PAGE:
EPUB 2.0 has become the de facto standard for eBook publishing. The relative simplicity of the format and the use of well-known standards make it practical to start publishing to platforms such as Apple’s iBookStore and the Amazon Kindle with a relatively low initial cost.
While it’s not absolutely mandatory, this class is not intended for people brand new to InDesign. If you’ve never created an InDesign document before, we’d suggest our introductory 2-day InDesign class as a prerequisite.
Creating an ePub Document to Read in iBooks
You can export any Pages word processing document to the ePub file format for reading in an ePub reader, such as the iBooks application on the iPad, iPhone, or iPod touch. Documents created in page layout templates can’t be exported to the ePub format.
Documents exported to ePub format will look different than their Pages counterparts. If you want to get the best document fidelity between the Pages and ePub formats, style your Pages document with paragraph styles and other formatting attributes allowed in an ePub file. A sample document is provided on the Apple Support site that features styles and guidelines to help you create a Pages document that’s optimized for export to the ePub file format, which you can use as a template or a guide. To learn more about using paragraph styles in Pages, see the topics under the heading “Working with Styles” in the Pages built-in help.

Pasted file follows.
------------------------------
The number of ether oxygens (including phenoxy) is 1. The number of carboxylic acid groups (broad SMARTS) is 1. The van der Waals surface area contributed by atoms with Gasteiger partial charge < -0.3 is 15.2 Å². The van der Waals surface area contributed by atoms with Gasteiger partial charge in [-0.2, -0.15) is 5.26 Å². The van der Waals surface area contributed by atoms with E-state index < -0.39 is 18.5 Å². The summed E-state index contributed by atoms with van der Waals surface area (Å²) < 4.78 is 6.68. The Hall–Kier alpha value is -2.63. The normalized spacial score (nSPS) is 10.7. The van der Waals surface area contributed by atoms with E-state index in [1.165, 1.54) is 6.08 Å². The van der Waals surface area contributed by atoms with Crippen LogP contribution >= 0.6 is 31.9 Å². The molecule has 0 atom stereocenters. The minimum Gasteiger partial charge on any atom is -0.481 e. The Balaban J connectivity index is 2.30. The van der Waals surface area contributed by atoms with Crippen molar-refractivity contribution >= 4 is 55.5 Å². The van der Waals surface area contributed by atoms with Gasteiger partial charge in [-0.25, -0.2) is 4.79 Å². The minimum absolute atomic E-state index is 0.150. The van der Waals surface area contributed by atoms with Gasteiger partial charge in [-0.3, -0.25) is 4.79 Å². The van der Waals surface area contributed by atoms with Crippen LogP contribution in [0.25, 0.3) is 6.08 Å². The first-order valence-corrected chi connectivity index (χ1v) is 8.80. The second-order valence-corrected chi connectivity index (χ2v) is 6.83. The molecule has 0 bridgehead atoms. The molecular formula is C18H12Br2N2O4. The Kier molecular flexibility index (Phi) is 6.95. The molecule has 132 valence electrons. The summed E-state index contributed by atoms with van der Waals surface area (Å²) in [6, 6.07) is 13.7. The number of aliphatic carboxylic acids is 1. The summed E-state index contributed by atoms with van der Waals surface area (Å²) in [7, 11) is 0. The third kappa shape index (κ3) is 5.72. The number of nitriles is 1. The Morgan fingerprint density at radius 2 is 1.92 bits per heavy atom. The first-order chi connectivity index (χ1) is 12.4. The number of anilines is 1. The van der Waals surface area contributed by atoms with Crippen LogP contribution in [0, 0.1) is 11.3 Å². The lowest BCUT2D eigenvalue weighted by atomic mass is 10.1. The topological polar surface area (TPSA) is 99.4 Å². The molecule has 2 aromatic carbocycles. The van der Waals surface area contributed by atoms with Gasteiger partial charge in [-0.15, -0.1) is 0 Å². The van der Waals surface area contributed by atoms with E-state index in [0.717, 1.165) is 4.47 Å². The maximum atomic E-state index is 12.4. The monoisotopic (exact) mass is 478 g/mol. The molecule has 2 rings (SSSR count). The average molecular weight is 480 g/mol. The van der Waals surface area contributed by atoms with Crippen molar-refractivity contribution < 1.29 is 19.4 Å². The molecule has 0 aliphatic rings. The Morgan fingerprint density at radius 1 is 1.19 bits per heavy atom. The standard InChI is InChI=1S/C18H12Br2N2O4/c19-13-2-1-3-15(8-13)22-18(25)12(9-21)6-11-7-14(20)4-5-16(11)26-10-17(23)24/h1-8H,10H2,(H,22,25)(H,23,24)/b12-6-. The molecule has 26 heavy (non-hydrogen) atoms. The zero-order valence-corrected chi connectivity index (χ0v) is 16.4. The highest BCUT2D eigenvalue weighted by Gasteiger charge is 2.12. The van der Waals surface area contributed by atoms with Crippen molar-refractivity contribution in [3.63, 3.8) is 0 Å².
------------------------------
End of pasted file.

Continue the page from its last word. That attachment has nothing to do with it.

To read your ePub document in iBooks on your mobile device, you must transfer the ePub file that you create onto your device.
At Digital Book World, we’re always looking to find more data on our rapidly evolving industry. At the Digital Book World Conference, happening on January 23-25th in New York, we’ll be presenting lots of up to the minute data from sources like Kearney/BookRepublic, Verso, Bowker, Forrester, and others. But since the pace of change in digital has accelerated so quickly, it is often hard to see how far the industry has come. That’s why the results of Aptara’s third-annual ebook survey of publishers from 2009 to 2011, released today, provide unprecedented insight into ebooks’ real impact on book publishers’ production and business models. The survey represents over 1,300 book publishers from the Trade, Education, Professional, and Corporate markets. The report documents ebook trends, challenges, and strategies that have emerged since Aptara’s first survey in 2009
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